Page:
British Foreign Secretary belatedly attacks Tony Blair’s militarism


This video is called IndyMedia NewsReal: Testimonies From Falluja.

From British daily The Guardian:

Miliband: We have alienated millions of Muslims over Iraq

· Foreign secretary admits party scarred by invasion

Patrick Wintour, political editor

Wednesday September 26, 2007

David Miliband, the foreign secretary, yesterday attempted a break with a decade of Blairite foreign policy, admitting a scarred government needed to stop and think why its well-intentioned interventions had alienated millions of Muslims.

In a frank speech, he also admitted there could be no military solutions in Iraq and Afghanistan, saying the government had found it hard to win peace in such countries.

Mr Miliband, why, then, are right at this moment, British soldiers still dying; and still killing Afghan and Iraqi civilians; in pursuit of those ‘military solutions’ which you, correctly, claim are illusory? Shouldn’t you bring those British troops home; right now?

And why, Mr Miliband, have you waited with speaking out till Tony Blair was safely gone? At least, your predecessor Robin Cook had the decency to resign, protesting the Iraq war. Your colleague Clare Short, to her discredit, stayed until after the 2003 Iraq invasion; but, to her credit, then resigned and protested the war.

When people like Mr Miliband would have stood up to Blair before the 2003 invasion, they might have saved over a million Iraqi lives.

Still, “better late than never”; and now, Mr Milibands words should be followed up by actions.

British TV presenter Quentin Willson, interviewed by daily The Independent:

Integrity doesn’t seem to matter, invading Iraq and lying about WMD. We have lost all ethical value. Blair should be known as the man who murdered truth and now Brown is pretending he was asleep during those meetings.

Gordon Brown on colonialism: here.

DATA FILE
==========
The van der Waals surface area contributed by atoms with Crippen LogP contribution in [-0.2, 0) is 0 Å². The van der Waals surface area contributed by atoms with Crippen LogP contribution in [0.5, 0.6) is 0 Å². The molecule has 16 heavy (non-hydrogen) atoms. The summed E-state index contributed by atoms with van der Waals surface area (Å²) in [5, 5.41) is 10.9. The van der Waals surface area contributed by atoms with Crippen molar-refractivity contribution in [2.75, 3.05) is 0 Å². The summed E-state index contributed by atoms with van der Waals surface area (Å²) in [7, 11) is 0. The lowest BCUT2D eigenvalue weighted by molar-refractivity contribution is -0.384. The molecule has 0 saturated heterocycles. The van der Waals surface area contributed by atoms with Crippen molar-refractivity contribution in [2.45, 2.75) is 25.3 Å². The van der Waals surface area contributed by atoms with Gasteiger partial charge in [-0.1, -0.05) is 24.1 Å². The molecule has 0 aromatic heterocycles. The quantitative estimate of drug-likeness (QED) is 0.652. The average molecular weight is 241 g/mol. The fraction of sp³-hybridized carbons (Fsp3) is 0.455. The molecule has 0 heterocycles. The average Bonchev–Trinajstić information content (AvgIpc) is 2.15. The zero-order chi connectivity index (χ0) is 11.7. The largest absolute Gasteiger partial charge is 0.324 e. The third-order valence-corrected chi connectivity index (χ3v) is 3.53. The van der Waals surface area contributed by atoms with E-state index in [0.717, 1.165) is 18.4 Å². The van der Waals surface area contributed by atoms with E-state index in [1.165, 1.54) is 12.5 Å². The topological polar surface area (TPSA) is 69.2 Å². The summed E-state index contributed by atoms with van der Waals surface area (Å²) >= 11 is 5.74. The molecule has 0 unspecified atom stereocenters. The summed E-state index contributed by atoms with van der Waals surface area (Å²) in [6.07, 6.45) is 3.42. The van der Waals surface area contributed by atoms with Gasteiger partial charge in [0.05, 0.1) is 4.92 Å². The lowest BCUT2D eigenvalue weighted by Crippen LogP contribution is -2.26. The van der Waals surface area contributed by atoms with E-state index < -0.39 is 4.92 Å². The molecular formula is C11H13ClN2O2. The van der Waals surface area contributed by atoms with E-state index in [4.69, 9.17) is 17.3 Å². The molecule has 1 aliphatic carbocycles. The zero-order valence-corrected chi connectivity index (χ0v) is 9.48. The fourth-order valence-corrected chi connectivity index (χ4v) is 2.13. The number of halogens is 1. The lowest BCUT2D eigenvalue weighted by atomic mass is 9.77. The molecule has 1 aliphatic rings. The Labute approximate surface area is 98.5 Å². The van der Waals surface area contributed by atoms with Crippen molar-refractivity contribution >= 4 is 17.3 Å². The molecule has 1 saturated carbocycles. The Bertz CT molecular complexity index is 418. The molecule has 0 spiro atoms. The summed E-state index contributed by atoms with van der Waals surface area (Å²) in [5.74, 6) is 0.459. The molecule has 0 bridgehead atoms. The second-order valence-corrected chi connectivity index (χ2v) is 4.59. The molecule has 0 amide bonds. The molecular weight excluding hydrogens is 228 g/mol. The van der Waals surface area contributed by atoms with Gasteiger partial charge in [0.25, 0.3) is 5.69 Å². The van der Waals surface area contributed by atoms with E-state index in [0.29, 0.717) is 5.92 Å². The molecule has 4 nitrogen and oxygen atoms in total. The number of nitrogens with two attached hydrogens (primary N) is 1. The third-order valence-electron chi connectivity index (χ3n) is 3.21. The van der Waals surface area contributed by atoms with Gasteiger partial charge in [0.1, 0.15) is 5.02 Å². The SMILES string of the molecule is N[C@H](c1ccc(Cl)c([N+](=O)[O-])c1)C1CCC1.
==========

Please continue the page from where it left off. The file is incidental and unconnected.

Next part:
Giant octopuses in Dutch aquarium


This video from the USA is about hand feeding a Pacific giant octopus.

From Dutch news agency ANP:

Blijdorp zoo in Rotterdam recently became the proud owner of a couple of Pacific giant octopuses.

According to the zoo, they probably are the only specimens of this species in Europe. Blijdorp will try hard to get these special animals to produce offspring, as the first zoo anywhere in the world.

See also here.

The Octopus In Japanese Erotic Art: here.

From Radio Netherlands Worldwide:

It has been hailed as a major breakthrough: Burgers’ Ocean, the marine section of Burgers’ Zoo in the Dutch city of Arnhem, has successfully bred jellyfish in captivity.

US Bush administration bars South African scholar for being anti Iraq war


http://fora.tv/embedded_player

This is a video about Adam Habib.

From South African daily The Independent:

SA scholar ‘barred because of his views’

September 26 2007 at 01:46AM

By Jason Szep

Boston – A South African scholar was barred from the United States because of his criticism of US policy in Iraq and the Guantanamo Bay prisoner camp, a civil rights group said in a lawsuit filed on Tuesday.

Accusing the Bush administration of stifling academic debate by routinely denying visas to critics, the American Civil Liberties Union filed the federal suit on behalf of four groups that invited Adam Habib, a Muslim, to speak in the United States.

The lawsuit charges the government’s decision to revoke Habib’s visa last year forced him to turn down speaking engagements, thereby violating the First Amendment rights of US citizens who could not hear his views.

Habib, a deputy vice-chancellor at the University of Johannesburg, was detained for seven hours and interrogated about his political views and associations when he arrived in New York in October 2006 for meetings with organisations such as the World Bank, the ACLU said in its complaint.